The two-time MVP point guard finally surrendered to his back woes last weekend after 19 years in the NBA.
And though Nash now says his three-year stint with the Lakers was "a failure and also a huge disappointment," he'll settle into life after basketball in Los Angeles with warm feelings for the teammates and fans who supported him in his unsuccessful quest.
"I came here with huge hopes and dreams, and was incredibly humbled and excited to come here and play for the Lakers," Nash said Tuesday at the team's training complex.
"It's been a difficult period of my career and my life, to battle through that and to try to make something of it, which was fruitless in the end. I know I've never wanted something more, and I've never worked harder. It just wasn't to be."
The 41-year-old Canadian icon confirmed the long-anticipated end of his 19-year NBA career three days earlier. He didn't play at all this season after emerging from his first pre-season game in excruciating pain, forcing him to confront his basketball mortality.
"I really thought I was going to get through this year," Nash said. "I think I had to feel that way. I did everything I possibly could."
Nash raged against his balky back and the merciless calendar for every month of his tenure with the Lakers.
With constant treatment and twice-daily workouts, he thought he could stave off the damage of a lifetime long enough to contend for an NBA title in the 2012-13 season alongside Kobe Bryant, Pau Gasol and fellow newcomer Dwight Howard.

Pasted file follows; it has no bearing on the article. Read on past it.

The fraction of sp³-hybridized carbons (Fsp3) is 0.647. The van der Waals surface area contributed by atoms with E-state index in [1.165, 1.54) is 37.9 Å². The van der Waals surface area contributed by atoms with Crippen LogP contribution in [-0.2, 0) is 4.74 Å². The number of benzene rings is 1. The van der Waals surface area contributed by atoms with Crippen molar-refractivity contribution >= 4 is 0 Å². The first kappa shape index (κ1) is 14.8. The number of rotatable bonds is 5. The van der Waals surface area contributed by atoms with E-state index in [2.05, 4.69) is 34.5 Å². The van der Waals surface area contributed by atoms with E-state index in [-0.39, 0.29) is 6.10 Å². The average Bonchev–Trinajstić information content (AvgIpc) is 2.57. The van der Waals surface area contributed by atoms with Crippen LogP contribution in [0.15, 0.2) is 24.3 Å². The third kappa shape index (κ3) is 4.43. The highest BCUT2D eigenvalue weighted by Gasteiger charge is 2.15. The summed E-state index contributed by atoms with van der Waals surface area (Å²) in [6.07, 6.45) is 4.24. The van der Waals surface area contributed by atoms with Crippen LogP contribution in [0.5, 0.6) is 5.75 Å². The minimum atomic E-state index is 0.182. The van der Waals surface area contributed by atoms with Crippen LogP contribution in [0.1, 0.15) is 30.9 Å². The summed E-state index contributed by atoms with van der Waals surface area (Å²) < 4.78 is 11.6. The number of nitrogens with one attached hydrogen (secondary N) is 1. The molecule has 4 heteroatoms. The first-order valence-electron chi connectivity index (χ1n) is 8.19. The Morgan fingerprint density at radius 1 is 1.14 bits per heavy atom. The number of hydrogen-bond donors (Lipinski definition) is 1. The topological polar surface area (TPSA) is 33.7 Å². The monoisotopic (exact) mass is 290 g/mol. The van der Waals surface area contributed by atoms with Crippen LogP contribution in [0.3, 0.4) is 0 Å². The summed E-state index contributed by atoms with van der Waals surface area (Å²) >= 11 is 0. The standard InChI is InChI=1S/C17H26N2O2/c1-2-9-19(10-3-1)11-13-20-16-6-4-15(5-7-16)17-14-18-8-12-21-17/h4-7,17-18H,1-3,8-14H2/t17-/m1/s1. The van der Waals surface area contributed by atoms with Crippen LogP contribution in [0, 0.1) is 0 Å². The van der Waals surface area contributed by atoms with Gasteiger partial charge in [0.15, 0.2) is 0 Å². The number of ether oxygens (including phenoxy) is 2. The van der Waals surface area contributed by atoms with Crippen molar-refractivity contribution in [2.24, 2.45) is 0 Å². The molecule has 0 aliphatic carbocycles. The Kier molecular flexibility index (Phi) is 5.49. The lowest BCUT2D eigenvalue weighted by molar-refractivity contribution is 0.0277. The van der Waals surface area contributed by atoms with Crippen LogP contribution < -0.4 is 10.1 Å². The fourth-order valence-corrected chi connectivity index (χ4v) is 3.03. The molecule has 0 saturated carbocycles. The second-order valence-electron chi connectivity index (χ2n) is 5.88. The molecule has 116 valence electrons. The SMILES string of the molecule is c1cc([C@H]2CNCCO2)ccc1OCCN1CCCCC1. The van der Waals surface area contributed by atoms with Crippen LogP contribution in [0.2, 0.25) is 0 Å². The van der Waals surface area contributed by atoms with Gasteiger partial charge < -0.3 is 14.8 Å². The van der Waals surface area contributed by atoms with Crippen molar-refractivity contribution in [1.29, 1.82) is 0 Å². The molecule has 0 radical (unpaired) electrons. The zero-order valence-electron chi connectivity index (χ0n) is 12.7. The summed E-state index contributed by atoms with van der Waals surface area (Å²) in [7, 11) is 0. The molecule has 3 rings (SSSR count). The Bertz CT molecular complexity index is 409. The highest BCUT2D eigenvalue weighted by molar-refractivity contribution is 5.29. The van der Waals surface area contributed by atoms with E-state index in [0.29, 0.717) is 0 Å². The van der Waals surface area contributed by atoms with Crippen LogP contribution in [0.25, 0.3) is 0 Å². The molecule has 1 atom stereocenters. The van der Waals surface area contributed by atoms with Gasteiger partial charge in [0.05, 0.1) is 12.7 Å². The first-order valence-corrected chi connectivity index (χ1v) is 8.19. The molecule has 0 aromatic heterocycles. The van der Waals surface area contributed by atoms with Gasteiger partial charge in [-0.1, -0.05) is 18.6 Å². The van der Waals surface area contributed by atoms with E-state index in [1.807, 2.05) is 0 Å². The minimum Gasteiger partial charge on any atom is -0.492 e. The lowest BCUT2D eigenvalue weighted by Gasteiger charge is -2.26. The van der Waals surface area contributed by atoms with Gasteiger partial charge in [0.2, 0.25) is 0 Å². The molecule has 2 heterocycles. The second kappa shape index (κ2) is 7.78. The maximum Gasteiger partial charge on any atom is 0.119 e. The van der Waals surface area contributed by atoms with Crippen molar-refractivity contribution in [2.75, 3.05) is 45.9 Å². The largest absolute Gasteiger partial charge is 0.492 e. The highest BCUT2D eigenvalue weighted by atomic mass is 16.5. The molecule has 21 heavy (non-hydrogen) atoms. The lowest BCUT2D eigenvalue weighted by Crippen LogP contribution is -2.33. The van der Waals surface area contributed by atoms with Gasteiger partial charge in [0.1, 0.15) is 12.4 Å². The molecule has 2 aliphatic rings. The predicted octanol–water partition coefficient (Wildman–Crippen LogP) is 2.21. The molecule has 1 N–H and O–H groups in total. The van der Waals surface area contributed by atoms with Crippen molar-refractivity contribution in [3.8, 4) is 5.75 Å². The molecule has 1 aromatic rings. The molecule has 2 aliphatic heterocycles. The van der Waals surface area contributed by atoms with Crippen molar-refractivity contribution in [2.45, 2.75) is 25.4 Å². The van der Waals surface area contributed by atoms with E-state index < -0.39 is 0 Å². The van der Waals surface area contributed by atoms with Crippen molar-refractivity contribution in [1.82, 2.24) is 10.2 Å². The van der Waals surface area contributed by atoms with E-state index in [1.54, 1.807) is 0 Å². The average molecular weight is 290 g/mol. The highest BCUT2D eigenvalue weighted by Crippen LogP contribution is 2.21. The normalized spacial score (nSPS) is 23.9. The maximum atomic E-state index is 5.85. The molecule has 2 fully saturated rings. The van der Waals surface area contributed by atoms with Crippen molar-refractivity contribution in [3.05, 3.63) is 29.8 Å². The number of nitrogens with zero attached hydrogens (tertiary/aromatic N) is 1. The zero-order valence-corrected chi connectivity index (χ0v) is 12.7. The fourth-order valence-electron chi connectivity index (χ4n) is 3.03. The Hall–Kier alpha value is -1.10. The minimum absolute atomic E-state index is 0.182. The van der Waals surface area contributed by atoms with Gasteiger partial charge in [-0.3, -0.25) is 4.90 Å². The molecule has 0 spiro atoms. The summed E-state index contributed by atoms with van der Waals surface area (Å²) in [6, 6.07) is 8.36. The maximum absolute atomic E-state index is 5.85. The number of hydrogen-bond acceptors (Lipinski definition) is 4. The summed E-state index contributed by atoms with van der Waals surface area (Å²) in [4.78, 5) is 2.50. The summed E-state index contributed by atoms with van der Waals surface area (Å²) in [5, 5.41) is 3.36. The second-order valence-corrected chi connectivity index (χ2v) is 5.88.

When that dream imploded after he broke his leg in his second game, Nash focused simply on getting healthy long enough to give the Lakers something for his three-year, $27 million contract, which also cost the club four draft picks.
Instead, he played just 65 games in three seasons with the Lakers. He could only play 15 games last season, and his decision not to retire last summer cost the Lakers nearly $10 million in salary cap room.
"It was just so much fighting every day with myself, with my body," Nash said. "Training twice a day and trying to get over the hump. Getting to some really good places and have it diminish so quickly.
"There was a lot of stress and anxiety that came with that. In the end, I don't know if that clouded my judgment and made me think, 'I can do this and I'm going to get there,' but in the end it became pretty clear. The decision was sort of made for me."
Nash's back still bothers him every day, but he can live a relatively normal life with his girlfriend and his three children. He can even play soccer and swing a golf club — something that infuriated a section of Lakers fans when they saw his activities on social media late last year.
"I get it," Nash said. "Fans don't know the whole picture, so I get that they're passionate, especially online. There's a bit of a pack mentality, and I feel bad for our kids that they're going to grow up in that world, but I don't have a real problem with that. I'm not saying it's awesome."
Although Nash is done playing, he said he would be glad to continue a mentoring role for Lakers rookie Jordan Clarkson and other players. He also is willing to help out the Lakers when they're recruiting free agents this summer.
Nash isn't moving back to Canada or Phoenix in retirement. His kids are in school in Los Angeles, and he has grown to love Southern California living — away from the court, at least.
"I'm going to stay in L.A. with my kids and make this home forever, hopefully," Nash said. "I know there's been a lot of negativity online, but people in Los Angeles have been incredible to me. I've never had anyone say a negative thing to me in person, and in fact, the amount of support I've gotten for the effort and the constant fight to get back on the court has been incredibly touching."